“There were two big moments, obviously the two eagles on the back nine on a Sunday, that does not happen very often. I am proud of myself this week, I kept to my game plan, I played really well,” he said.
The Dane’s 15th European Tour win came on the back of a final-round 65. The 42-year-old began the day three shots back from the lead, but everything went his way and he lifted the trophy and claimed the biggest pay cheque of his career.
“The golf I played this week was so good and I take that with me. I am 42 and every year, you think if this is going to be the season where is starts not going so well. So to start my 40s like this is just unbelievable,” he said.
Bjorn’s second eagle of the day came at the par-five 14th, where his approached skipped off the sand in a greenside bunker and landed on the green.
“It pitched in the bunker, I did not get the height on the ball that I wanted to and it pitched in the bunker and rolled up onto the green and I holed the putt.
“I had to big moments today, the five iron into 10 was probably the best shot of the week and the eagle there also gave me the lead. Obviously the shot into 14 a bit fortunate, but that is what happens when you win golf tournaments,” he said.
Jamie Donaldson held the 54-hole lead on 16-under-par, but failed to keep pace and carded 70 for the final round. The Welshman shared second alongside Spain’s Sergio Garcia (right), who carded 65 for his final round and totalled 18-under-par for the week.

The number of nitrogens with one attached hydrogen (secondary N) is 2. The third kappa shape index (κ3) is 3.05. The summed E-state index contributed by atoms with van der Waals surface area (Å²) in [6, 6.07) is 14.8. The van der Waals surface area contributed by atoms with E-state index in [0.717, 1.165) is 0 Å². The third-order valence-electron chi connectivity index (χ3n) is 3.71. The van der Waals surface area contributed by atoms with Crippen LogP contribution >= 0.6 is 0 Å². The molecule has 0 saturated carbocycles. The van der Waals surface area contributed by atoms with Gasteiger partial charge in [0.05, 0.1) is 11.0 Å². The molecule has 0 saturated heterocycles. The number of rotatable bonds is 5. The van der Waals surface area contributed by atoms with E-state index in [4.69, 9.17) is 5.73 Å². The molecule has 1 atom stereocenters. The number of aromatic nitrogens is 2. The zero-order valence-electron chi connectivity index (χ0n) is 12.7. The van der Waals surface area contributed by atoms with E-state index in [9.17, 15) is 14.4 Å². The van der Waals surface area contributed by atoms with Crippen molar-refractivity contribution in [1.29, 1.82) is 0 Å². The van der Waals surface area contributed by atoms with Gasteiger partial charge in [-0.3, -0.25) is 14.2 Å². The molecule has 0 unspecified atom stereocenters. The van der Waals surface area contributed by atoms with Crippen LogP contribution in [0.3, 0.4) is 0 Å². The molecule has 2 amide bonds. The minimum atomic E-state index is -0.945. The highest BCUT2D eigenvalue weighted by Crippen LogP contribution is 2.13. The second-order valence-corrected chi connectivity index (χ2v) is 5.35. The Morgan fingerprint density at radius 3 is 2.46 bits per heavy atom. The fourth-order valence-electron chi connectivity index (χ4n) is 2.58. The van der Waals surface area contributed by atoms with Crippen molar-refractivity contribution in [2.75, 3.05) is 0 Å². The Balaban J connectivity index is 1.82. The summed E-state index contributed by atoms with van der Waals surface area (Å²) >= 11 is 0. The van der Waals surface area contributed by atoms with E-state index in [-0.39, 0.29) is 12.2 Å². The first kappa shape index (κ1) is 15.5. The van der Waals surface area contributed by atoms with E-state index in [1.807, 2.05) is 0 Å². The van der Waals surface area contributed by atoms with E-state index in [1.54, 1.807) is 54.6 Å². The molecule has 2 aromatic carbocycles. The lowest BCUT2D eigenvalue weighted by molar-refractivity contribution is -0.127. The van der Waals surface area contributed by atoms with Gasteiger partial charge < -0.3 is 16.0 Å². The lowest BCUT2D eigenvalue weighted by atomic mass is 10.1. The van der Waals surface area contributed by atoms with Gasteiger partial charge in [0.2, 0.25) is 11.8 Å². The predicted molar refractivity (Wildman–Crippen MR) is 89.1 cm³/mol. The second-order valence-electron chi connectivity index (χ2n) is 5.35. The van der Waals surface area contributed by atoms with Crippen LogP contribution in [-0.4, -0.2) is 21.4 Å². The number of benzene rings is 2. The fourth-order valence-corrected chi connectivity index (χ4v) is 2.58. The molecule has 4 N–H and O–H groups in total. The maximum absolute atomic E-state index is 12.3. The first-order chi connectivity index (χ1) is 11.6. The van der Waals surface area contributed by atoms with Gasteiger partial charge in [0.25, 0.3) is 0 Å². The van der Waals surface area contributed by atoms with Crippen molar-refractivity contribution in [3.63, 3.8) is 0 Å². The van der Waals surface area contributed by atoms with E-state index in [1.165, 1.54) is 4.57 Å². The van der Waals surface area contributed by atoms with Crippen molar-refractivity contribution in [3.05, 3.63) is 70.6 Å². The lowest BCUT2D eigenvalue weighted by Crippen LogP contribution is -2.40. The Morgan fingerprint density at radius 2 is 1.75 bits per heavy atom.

Super Swede Henrik Stenson made four birdies over the stretch to take sole fourth on 16-under, while Zimbabwe’s Brendon de Jonge finished sole fifth a further stroke off the pace.
The local charge was headed up by Charl Schwartzel, who shot 66 for the final round to finish alone in sixth place on 13-under. Darren Fichardt had a tough day at Gary Player Country Club, but still managed a 12th-place finish. In contrast to Fichardt’s struggles was Richard Sterne’s 30-shot back nine, which earned him a share of 14th alongside Louis Oosthuizen.
For Bjorn the victory refilled his confidence tank, but his first win in South Africa came during a sad time for the nation, who mourned the loss of former president Nelson Mandela after his passing on Wednesday night.
“Nelson Mandela was a man of the world, not just a man of South Africa. The man meant so much to everybody and he had the ability to see the best in everything. If we can all just do a little bit more, or be a little bit more like him, this world will be a better place. That’s the inspiration that he left,” he said.